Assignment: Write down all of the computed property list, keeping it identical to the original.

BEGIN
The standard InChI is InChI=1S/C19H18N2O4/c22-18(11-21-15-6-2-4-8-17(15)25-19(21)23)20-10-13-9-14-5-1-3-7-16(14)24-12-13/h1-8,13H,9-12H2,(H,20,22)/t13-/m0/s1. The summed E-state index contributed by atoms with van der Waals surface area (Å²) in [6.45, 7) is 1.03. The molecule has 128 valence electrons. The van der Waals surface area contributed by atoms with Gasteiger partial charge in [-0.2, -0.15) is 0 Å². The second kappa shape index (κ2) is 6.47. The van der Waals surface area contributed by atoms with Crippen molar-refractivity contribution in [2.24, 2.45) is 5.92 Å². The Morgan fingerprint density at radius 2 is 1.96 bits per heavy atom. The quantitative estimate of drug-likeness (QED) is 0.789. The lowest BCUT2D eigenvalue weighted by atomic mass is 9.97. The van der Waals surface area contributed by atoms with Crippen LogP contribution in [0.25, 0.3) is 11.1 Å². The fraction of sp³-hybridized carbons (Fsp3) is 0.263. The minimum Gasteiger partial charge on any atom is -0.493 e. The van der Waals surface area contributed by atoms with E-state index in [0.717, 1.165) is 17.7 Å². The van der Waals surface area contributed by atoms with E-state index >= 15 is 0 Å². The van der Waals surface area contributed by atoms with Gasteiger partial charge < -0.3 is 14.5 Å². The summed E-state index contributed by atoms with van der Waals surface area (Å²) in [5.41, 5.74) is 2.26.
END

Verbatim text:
The standard InChI is InChI=1S/C19H18N2O4/c22-18(11-21-15-6-2-4-8-17(15)25-19(21)23)20-10-13-9-14-5-1-3-7-16(14)24-12-13/h1-8,13H,9-12H2,(H,20,22)/t13-/m0/s1. The summed E-state index contributed by atoms with van der Waals surface area (Å²) in [6.45, 7) is 1.03. The molecule has 128 valence electrons. The van der Waals surface area contributed by atoms with Gasteiger partial charge in [-0.2, -0.15) is 0 Å². The second kappa shape index (κ2) is 6.47. The van der Waals surface area contributed by atoms with Crippen molar-refractivity contribution in [2.24, 2.45) is 5.92 Å². The Morgan fingerprint density at radius 2 is 1.96 bits per heavy atom. The quantitative estimate of drug-likeness (QED) is 0.789. The lowest BCUT2D eigenvalue weighted by atomic mass is 9.97. The van der Waals surface area contributed by atoms with Crippen LogP contribution in [0.25, 0.3) is 11.1 Å². The fraction of sp³-hybridized carbons (Fsp3) is 0.263. The minimum Gasteiger partial charge on any atom is -0.493 e. The van der Waals surface area contributed by atoms with E-state index in [0.717, 1.165) is 17.7 Å². The van der Waals surface area contributed by atoms with E-state index >= 15 is 0 Å². The van der Waals surface area contributed by atoms with Gasteiger partial charge < -0.3 is 14.5 Å². The summed E-state index contributed by atoms with van der Waals surface area (Å²) in [5.41, 5.74) is 2.26.